by Ed and Deb Shapiro: Monica Lewinsky has been in the news recently, which reminded us of the time we met her at a friend’s dinner party in London, England…
As we left we thought about how tough it can be to move on in life beyond difficult or challenging times, such as Monica had experienced when her life played out in the glare of the world’s media.
Forgiving ourselves for past transgressions is one of the hardest things to do, as none of us get it right all the time. Imagine how boring it would be if we were all perfect and we never did anything wrong! We are here to learn and grow, not to be perfect. Perfection is really just our ability to see our imperfections.
In a recent workshop, we asked how many people were carrying some personal guilt or shame for something they couldn’t forgive themselves for. At least three-quarters put up their hands. One participant, Leila, had been looking after her daughter’s dog when it unexpectedly died. Leila’s grief was compounded by guilt and remorse. As she described this event it sounded very recent, so we were surprised it had happened many years earlier, yet Leila was still unable to forgive herself.
Guilt for what we have done stays with us long after the event: I am such a bad, hopeless, useless, awful, uncaring, hurtful, unlovable person who never gets it right. We think that through our guilt we are somehow redeeming our wrong doing, when in reality all it does is create more suffering. Blame follows guilt: How could I have done such a thing? How can I ever trust myself? How can I ever be trusted by anyone else?
And that’s the biggest reason why we need to forgive ourselves. Holding on to past guilt or shame hurts us, not anyone else, and it doesn’t change what happened one iota. Here are six different reasons to forgive ourselves:
- Forgiveness is not the same as forgetting
Everything we have been through is logged inside us, like an airplane’s black box. So forgetting something is not really an option; no matter how hard we try, it will always be lurking around the corner, waiting to drag our emotions down again. On the other hand, forgiveness accepts the presence of the dreaded deed, it looks it full in the face and says, ‘Yes, I know you. Now let’s have tea together and get to know each other better.’
- I don’t always get it right
Forgiving ourselves is not the same as forgiving what we did. A bad or rotten act is just that, and no amount of forgiveness will change it. But nor does constantly blaming ourselves. For instance, Monica made some obvious mistakes – but to continually blame herself will get her nowhere fast. What we can do is to really accept what we did while forgiving that part of us that was unaware of what we were doing or how it would impact other people; the part that just doesn’t always get it right.
- Accepting ourselves, warts and all
When we do something wrong we immediately berate ourselves or try to find redemption through shame, remorse, and even self-hatred: “I am such an idiot,” “My stupidity ruined everything,” “I am so hopeless.” Forgiving ourselves is the opposite. It’s a radical acceptance of ourselves just as we are, mistakes and all, so that we can know ourselves more deeply and honestly. It is only through such self-acceptance are we free to love and laugh again. Remember: Angels can fly because they take themselves lightly!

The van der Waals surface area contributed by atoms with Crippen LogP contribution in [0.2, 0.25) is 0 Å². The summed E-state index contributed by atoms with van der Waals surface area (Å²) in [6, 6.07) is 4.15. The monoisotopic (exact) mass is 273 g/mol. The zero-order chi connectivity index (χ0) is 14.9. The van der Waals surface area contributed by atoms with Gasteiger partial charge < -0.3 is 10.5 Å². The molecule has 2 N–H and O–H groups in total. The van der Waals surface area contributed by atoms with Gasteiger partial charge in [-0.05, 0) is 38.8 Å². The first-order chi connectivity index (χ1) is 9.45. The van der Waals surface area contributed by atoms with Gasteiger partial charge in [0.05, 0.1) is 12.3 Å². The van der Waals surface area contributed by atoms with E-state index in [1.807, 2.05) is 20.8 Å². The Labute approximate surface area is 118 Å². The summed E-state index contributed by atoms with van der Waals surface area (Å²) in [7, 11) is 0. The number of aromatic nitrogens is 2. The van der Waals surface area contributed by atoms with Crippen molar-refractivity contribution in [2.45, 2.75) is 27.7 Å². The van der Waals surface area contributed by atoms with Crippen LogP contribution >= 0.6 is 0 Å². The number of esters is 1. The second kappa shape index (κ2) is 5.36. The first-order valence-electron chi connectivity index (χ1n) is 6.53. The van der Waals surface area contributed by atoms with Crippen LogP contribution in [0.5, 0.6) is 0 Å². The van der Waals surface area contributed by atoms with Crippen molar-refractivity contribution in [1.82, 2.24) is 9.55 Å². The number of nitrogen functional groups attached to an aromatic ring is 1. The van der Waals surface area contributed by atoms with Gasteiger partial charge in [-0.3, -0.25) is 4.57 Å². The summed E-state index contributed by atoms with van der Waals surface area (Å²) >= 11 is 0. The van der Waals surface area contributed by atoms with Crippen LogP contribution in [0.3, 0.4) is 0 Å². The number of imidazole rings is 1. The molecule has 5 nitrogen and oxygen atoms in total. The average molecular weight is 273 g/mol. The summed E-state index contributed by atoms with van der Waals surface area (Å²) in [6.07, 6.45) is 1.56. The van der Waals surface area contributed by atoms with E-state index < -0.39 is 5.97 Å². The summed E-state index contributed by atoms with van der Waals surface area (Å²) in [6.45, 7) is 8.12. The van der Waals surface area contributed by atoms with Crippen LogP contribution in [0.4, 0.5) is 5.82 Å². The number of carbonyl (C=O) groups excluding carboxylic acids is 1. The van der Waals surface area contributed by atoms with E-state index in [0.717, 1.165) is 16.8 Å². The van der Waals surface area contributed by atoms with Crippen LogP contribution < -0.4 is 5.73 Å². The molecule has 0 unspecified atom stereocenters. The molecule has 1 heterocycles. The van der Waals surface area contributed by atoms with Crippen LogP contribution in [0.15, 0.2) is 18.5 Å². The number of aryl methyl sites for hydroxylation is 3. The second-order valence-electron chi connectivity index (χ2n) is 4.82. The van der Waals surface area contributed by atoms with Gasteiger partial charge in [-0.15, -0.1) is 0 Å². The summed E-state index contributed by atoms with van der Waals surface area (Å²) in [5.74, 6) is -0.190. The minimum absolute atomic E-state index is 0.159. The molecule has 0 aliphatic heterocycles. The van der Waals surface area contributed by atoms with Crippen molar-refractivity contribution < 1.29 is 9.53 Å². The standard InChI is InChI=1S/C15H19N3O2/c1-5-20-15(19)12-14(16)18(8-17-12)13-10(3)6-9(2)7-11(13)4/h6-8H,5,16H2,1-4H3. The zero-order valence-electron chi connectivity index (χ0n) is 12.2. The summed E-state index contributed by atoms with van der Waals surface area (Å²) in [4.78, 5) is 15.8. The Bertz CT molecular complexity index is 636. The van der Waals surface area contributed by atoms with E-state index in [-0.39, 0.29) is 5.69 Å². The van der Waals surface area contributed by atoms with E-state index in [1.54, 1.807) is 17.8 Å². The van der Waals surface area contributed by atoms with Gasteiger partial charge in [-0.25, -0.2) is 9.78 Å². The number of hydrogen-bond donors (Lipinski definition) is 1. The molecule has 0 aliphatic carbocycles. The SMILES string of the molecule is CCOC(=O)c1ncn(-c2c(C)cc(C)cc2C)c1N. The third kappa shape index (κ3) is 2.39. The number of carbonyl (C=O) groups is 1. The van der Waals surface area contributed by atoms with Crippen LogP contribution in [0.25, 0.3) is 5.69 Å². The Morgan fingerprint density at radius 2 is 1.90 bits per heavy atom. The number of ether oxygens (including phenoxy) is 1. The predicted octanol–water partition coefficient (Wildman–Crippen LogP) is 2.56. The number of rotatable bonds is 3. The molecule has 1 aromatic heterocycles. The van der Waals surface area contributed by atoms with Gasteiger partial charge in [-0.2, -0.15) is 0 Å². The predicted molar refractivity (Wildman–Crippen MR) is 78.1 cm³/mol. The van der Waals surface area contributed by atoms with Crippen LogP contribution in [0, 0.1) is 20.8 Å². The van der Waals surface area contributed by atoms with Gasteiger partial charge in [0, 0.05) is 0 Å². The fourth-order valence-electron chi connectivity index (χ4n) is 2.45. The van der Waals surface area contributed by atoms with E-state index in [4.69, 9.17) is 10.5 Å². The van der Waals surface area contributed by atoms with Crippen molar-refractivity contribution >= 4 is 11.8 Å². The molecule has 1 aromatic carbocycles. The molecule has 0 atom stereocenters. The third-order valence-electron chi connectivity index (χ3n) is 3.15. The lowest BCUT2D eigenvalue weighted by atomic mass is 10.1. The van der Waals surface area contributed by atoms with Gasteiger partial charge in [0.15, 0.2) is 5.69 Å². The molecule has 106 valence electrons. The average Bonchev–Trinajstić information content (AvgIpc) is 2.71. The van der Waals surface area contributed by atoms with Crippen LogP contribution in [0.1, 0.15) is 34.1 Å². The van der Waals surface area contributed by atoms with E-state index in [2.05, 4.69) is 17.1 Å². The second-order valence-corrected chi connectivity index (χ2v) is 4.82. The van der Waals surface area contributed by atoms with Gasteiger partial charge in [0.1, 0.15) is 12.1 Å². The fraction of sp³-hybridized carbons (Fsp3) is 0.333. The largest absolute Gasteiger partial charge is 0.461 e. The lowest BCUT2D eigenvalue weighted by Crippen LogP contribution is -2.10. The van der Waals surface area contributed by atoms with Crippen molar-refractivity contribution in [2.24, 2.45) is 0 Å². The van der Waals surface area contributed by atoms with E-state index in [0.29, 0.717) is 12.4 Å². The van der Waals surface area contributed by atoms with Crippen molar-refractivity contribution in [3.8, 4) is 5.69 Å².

- Letting go of the drama
This is one of the hardest things to do, but holding onto the story and the details of that happened is like putting up a smokescreen that clouds our mind and stops us from seeing we are more than the event, whatever we did is not the whole of us, and we can let it go. We can put the story down. We don’t have to hold on to it, or keep repeating it in our minds. We can say: “I made a mistake, but I am not the mistake, not the failure, it is not the whole of me.”
- We can learn so much from our mistakes
By getting to know who we were we have the chance to learn from what we did. We can become our own greatest teacher by seeing how mistaken we can be, even when we fully believe we are right. Mistakes show us we are human. If we don’t acknowledge our blunders, then we’re not only blind to our own failings but much more likely to repeat them.
- We are not who we were even a minute ago
The cells in our body, as well as our thoughts and feelings, are constantly changing. We are literally not the same person we were a minute ago, let alone a day, a month or a year ago. As we are no longer who we were when we did the deed, so we can bring forgiveness and hold our past selves with kindness and compassion.
Forgiving ourselves is an ongoing process. Every time we criticize or blame ourselves for being hopeless, useless, wrong, stupid, for all the self-dislike and self-denial, for believing we deserve the bad things that happen, that we must have done something wrong to be so abused, for thinking we should have known better, that it was all our own fault, that we were asking for it, for rejecting ourselves, for abandoning ourselves, for ignoring or denying our own needs and feelings, we can simply say, “I forgive myself.” We don’t need to create more guilt, shame, or blame—the world has enough already.
Here is a short practice to do:
Sit quietly, aware of your breathing, and silently repeat, “Whether through my words or my actions, if I have created any suffering for another, I forgive myself. If I have created suffering for myself, I forgive myself. May I be happy, may I be filled with forgiveness and love.”
Ed & Deb are award-winning authors of The Unexpected Power of Mindfulness & Meditation, and are mindfulness, meditation and yoga experts. Their new book, The Art of Mindful Relaxation, is due out August 15th. Deb’s novel is: Merging: Women in Love and she is the author of Your Body Speaks Your Mind, now in 19 languages. They have three meditation CDs. See more at EdandDebShapiro.com